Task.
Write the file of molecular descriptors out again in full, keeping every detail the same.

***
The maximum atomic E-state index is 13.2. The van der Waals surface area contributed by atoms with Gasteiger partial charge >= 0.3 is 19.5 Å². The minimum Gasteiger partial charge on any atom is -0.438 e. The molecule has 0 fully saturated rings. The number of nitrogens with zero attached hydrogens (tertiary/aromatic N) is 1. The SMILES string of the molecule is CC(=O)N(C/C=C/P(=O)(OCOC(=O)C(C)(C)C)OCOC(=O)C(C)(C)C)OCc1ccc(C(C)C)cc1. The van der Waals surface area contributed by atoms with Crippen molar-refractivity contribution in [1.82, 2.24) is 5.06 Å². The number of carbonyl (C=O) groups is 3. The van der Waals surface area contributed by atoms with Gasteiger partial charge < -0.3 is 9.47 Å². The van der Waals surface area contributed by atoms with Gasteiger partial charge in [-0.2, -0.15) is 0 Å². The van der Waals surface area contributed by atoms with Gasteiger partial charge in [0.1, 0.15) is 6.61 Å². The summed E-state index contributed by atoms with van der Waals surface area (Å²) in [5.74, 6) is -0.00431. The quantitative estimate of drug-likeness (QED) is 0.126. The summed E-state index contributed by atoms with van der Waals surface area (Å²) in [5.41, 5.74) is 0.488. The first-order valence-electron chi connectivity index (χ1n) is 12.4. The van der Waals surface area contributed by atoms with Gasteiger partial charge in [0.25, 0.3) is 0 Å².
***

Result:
The maximum atomic E-state index is 13.2. The van der Waals surface area contributed by atoms with Gasteiger partial charge >= 0.3 is 19.5 Å². The minimum Gasteiger partial charge on any atom is -0.438 e. The molecule has 0 fully saturated rings. The number of nitrogens with zero attached hydrogens (tertiary/aromatic N) is 1. The SMILES string of the molecule is CC(=O)N(C/C=C/P(=O)(OCOC(=O)C(C)(C)C)OCOC(=O)C(C)(C)C)OCc1ccc(C(C)C)cc1. The van der Waals surface area contributed by atoms with Crippen molar-refractivity contribution in [1.82, 2.24) is 5.06 Å². The number of carbonyl (C=O) groups is 3. The van der Waals surface area contributed by atoms with Gasteiger partial charge < -0.3 is 9.47 Å². The van der Waals surface area contributed by atoms with Gasteiger partial charge in [-0.2, -0.15) is 0 Å². The van der Waals surface area contributed by atoms with Gasteiger partial charge in [0.1, 0.15) is 6.61 Å². The summed E-state index contributed by atoms with van der Waals surface area (Å²) in [5.74, 6) is -0.00431. The quantitative estimate of drug-likeness (QED) is 0.126. The summed E-state index contributed by atoms with van der Waals surface area (Å²) in [5.41, 5.74) is 0.488. The first-order valence-electron chi connectivity index (χ1n) is 12.4. The van der Waals surface area contributed by atoms with Gasteiger partial charge in [0.25, 0.3) is 0 Å².